Thursday, July 7, 2022

Is mental health overlooked among athletes?

For most fanatics, sports is more than just a pastime, it is almost a religion and their favourite athletes are demigods. These idols often credited with a larger-than-life persona – gladiators who are hard wired to transcend adversities and obstacles.

Beyond the awe-inspiring halo, these supposedly superhuman beings are mere mortals. They have emotions and wrestle with the same complex issues and mental illnesses as the rest of the lesser mortals, more often, even failing to cope.

As more athletes get overwhelmed and spiral out of control, issues arise as to why athletes’ mental health is not taken as serious as physical issues or injuries. Are there misconceptions that if you are a strong and brave athlete, you are beyond mortal frailties?

Of recent, there has been a number of elite athletes who have come out in the open about their mental struggles. From world stars like Naomi Osaka and Simone Biles, to Botswana’s our own little known karate kid Leonard Modise, it is safe to say athletes are human too.

The latter, things allegedly unraveled after he witnessed his close friend commit suicide. In the aftermath of the harrowing incident, Modise started abusing drugs as a way to mask the trauma he went through. Looking at his heydays, in 2015, Modise was among among the country’s creme dela creme.

According to Dr Tshepang Tshube, a sport scientist and psychologist at the University of Botswana, nobody questions an athlete taking time to heal from a sprained ankle or knee, because they are visible. He added that mental illnesses can be as limiting as physical injuries, as they are ignored in the name of pride.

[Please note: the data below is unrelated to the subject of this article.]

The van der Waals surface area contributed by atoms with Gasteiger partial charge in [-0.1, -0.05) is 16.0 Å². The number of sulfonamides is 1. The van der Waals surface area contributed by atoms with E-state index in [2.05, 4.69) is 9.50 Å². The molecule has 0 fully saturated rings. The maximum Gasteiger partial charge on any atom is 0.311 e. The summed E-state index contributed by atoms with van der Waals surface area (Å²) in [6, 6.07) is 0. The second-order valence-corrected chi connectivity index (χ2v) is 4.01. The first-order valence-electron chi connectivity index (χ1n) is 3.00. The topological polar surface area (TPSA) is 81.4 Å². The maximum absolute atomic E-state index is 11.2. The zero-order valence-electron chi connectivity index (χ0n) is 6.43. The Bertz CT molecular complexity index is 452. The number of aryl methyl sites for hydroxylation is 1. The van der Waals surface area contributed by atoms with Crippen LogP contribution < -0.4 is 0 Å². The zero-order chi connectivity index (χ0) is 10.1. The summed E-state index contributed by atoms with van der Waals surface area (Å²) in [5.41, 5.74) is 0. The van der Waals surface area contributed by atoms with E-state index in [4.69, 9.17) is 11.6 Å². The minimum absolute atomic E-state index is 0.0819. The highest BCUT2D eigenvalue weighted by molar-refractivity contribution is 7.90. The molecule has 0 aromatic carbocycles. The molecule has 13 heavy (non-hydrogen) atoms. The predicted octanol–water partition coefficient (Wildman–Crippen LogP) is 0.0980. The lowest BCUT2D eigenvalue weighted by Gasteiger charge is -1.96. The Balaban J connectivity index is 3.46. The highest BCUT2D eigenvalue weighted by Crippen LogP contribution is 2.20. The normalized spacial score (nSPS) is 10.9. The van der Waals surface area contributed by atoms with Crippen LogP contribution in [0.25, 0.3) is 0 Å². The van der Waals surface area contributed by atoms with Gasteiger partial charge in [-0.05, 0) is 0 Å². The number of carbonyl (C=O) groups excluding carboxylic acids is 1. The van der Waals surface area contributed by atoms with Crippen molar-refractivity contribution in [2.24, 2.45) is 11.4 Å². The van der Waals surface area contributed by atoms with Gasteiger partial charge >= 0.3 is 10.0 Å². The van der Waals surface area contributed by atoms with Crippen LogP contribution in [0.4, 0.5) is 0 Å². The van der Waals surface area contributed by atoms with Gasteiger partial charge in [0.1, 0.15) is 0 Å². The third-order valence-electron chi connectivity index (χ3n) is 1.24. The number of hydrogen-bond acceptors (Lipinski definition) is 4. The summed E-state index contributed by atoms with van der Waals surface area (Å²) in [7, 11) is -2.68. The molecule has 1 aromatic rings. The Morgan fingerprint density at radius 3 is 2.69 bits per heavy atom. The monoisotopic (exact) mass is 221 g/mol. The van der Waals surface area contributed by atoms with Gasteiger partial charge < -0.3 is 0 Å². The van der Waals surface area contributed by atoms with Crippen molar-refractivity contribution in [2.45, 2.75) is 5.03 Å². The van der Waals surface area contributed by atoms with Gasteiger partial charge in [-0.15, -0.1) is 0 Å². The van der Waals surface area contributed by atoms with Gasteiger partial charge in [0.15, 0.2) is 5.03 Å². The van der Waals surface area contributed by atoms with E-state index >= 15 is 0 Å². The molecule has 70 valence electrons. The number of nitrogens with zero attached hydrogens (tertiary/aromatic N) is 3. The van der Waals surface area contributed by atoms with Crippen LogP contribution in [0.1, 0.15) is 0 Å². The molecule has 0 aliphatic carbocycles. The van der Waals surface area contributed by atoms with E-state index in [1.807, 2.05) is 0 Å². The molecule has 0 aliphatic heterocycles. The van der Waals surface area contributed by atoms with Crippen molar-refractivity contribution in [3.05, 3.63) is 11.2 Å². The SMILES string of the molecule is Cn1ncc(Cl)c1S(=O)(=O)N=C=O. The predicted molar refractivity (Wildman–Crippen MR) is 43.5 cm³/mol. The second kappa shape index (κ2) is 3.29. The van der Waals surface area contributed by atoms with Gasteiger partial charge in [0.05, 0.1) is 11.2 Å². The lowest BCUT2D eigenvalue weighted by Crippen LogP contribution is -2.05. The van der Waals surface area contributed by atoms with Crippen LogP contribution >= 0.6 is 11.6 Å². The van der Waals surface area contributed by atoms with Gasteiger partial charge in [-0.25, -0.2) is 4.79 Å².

“Mental issues may not be diagnosed right away as the symptoms are not visible. However, failure to notice them and get help for the athlete may pose a threat to them.”

“Being an athlete can be incredibly challenging for a person’s mental health. The pressures to perform well in the game and outside of the game, may increase chances of a mental breakdown. As much as athletes are given time to heal for physical injuries, they also need time for mental healing,” he opined.

Dr Tshube further added that mental health should be prioritized and athletes should be given the necessary support for them to heal on the sidelines. He noted that taking time away can be beneficial for an athlete to heal, hence the stigma of being a quitter should be kept away from them so that they heal permanently.

“The solution for mental illnesses is seeking help, open acknowledgement and talking about how you are feeling. This can bring about closure as an athlete embarks on a recovery journey,” Dr Tshube added.

He said while it is scary for an athlete to reach out for help, people around them should intervene once they notice signs of mental health problems. “An athlete may talk to a close friend, family member or coach, or even make an appointment with a therapist or counselor to help you identify sources for stress and how to manage your symptoms. Practise making time for oneself such as yoga, meditating, taking a walk, playing with your pet or listening to soothing music or one’s favorite songs,” he said.

RELATED STORIES

Read this week's paper